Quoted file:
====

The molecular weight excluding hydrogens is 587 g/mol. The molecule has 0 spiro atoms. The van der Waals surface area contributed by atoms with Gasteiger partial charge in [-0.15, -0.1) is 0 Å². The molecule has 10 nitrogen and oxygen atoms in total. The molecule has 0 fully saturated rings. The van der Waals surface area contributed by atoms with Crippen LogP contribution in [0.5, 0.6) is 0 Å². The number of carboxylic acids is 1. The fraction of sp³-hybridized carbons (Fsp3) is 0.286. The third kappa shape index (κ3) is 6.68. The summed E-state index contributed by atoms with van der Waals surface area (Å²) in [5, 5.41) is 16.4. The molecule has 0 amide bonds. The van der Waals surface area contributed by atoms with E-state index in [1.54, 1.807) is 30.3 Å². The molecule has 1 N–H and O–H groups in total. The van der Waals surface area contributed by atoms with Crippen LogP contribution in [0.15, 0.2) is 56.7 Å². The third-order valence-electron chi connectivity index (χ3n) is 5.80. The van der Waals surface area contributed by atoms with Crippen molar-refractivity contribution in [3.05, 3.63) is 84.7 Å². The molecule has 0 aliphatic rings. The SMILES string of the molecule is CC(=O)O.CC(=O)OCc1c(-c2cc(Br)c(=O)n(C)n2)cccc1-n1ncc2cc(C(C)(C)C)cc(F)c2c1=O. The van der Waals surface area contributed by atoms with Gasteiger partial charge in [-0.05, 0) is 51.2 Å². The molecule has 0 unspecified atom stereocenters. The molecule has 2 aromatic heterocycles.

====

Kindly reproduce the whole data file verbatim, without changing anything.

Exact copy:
The molecular weight excluding hydrogens is 587 g/mol. The molecule has 0 spiro atoms. The van der Waals surface area contributed by atoms with Gasteiger partial charge in [-0.15, -0.1) is 0 Å². The molecule has 10 nitrogen and oxygen atoms in total. The molecule has 0 fully saturated rings. The van der Waals surface area contributed by atoms with Crippen LogP contribution in [0.5, 0.6) is 0 Å². The number of carboxylic acids is 1. The fraction of sp³-hybridized carbons (Fsp3) is 0.286. The third kappa shape index (κ3) is 6.68. The summed E-state index contributed by atoms with van der Waals surface area (Å²) in [5, 5.41) is 16.4. The molecule has 0 amide bonds. The van der Waals surface area contributed by atoms with E-state index in [1.54, 1.807) is 30.3 Å². The molecule has 1 N–H and O–H groups in total. The van der Waals surface area contributed by atoms with Crippen LogP contribution in [0.15, 0.2) is 56.7 Å². The third-order valence-electron chi connectivity index (χ3n) is 5.80. The van der Waals surface area contributed by atoms with Crippen molar-refractivity contribution in [3.05, 3.63) is 84.7 Å². The molecule has 0 aliphatic rings. The SMILES string of the molecule is CC(=O)O.CC(=O)OCc1c(-c2cc(Br)c(=O)n(C)n2)cccc1-n1ncc2cc(C(C)(C)C)cc(F)c2c1=O. The van der Waals surface area contributed by atoms with Gasteiger partial charge in [-0.05, 0) is 51.2 Å². The molecule has 0 unspecified atom stereocenters. The molecule has 2 aromatic heterocycles.